Our partner organization, Films from the Margin, operates to put on display a showcasing of films “from the margin,” often works that are difficult to find, lesser known, and considered hidden gems. From world-famous filmmakers’ smaller, maybe earlier work to a surprising foreign marvel, Films from the Margin aspires to educate and inform viewers of cinematic treasures otherwise hidden by an immeasurable sea of content, while providing hours of gutsy, unique, unforgettable entertainment. This column will feature recommendations of films otherwise considered to be “from the margin,” as well as where one can locate them. For more information on Films from the Margin and how to get involved, drop us a line at firstname.lastname@example.org
With Halloween around the corner, we asked members of the Latent Images team to submit their recommendations for the most terrifying treasures and gory gems within the margin. See what they have to say, if you dare…
Sorority Row (2009, Stewart Hendler, USA)
The five tenets of sisterhood are trust, respect, honor, secrecy and solidarity. To what extreme, possibly deadly, lengths are five sorority sisters willing to go in order to uphold these principles? Eight months after covering up a murder in a prank gone disastrously wrong, the girls of Theta Pi are harassed by an anonymous killer who knows their secret and is hellbent on exacting revenge. A loose reimagining of Mark Rosman’s 1982 slasher The House on Sorority Row, Stewart Hendler’s Sorority Row stands out not only as one of the better horror remakes of the aughts, but also as one of the last authentic and genuinely fun slashers of the post-Scream era. With a plot that is equal parts I Know What You Did Last Summer and Pretty Little Liars, a cast that includes everyone from Audrina Patridge of The Hills fame to Carrie Fisher as a shotgun-brandishing housemother, and a smattering of brutal and inventive deaths (one of which involves both a jacuzzi and a flare gun), Sorority Row is pure B-horror sleaze in a refreshingly modern context. The undeniable highlight, Leah Pipes, steals each scene with her brilliant performance as Jessica, an alpha queenie equipped with enough sharp insults and one-liners to rival one Regina George. Sorority Row deliberately positions itself as a guilty pleasure, but is, deep down, a masterfully crafted slasher with enough twists and turns to keep viewers guessing until the very end. Theta Pi, we honor thee. From life to death, sorority. –Kyle Woolery, staff writer.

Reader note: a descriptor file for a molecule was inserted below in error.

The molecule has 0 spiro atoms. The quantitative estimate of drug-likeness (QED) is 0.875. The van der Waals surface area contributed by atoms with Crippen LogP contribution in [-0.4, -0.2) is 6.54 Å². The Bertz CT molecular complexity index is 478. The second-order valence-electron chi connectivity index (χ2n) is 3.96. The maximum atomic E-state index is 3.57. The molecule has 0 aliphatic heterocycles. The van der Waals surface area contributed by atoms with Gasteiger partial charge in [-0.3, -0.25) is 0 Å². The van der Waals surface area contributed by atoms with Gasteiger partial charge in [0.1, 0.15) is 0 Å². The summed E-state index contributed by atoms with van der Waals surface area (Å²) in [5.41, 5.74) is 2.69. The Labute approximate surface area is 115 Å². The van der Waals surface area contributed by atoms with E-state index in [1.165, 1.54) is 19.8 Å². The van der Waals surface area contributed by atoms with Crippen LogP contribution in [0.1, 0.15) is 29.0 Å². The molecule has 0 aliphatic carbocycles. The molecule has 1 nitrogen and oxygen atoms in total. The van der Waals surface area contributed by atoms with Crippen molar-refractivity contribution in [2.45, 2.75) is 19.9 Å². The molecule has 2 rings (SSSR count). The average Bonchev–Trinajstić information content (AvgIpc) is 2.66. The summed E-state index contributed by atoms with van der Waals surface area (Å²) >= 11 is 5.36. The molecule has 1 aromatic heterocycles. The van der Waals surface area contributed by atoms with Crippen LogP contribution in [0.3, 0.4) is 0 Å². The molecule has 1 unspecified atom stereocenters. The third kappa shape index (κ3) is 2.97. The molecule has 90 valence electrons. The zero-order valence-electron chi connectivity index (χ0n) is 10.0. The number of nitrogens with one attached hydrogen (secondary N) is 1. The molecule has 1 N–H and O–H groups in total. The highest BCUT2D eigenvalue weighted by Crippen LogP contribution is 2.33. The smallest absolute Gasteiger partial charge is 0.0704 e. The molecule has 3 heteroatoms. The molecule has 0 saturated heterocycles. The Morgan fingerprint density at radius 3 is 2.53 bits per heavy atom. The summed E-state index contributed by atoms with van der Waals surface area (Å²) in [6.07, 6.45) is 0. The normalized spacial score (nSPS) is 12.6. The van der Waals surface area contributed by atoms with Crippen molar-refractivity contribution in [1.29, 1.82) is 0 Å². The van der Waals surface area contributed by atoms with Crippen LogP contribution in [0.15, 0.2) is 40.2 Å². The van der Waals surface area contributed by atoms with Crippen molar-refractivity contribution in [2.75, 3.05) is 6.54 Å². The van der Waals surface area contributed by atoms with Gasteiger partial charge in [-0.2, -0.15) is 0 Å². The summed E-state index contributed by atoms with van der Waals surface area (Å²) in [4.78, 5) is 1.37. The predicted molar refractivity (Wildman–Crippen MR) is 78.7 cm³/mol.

Sorority Row can be digitally rented and/or purchased on Amazon Instant Video, as well as other major streaming platforms. Summit Entertainment’s Blu-Ray and DVD editions of the film are available wherever home media can be purchased.
Trick’r’Treat (2007, Michael Dougherty, USA)
Michael Dougherty’s direct-to-dvd film debut is a joyous celebration of the tropes that make the season so noteworthy to film lovers. Trick’r’Treat is a horror-comedy anthology that tells a few loosely connected stories that take place on or around halloween night. It’s like Halloween and Halloween III: Season of the Witch by way of Short Cuts. The story consists of short sections that reinforce a key theme of the holiday while all being tied together by the specter of a trick-or-treater named Sam. There are plenty of great scares and just as many funny moments. The film has so much to offer both generic filmgoers and genre aficionados. All the while, Trick’r’Treat features great performances, especially those of screen legends Brian Cox and Anna Paquin. Coming in at a palatable 82 minutes, Trick’r’Treat’s six plentiful fables provide the perfect amount of frights and fun for your Halloween festivities. –James Scott, staff writer.
Trick’r’Treat is available to stream on FuboTV, and is digitally rentable/purchasable on most major streaming platforms. Shout Factory recently unveiled a collector’s edition Blu-Ray, featuring endless special features and a new 2K scan.
Cure (1997, Kiyoshi Kurosawa, Japan)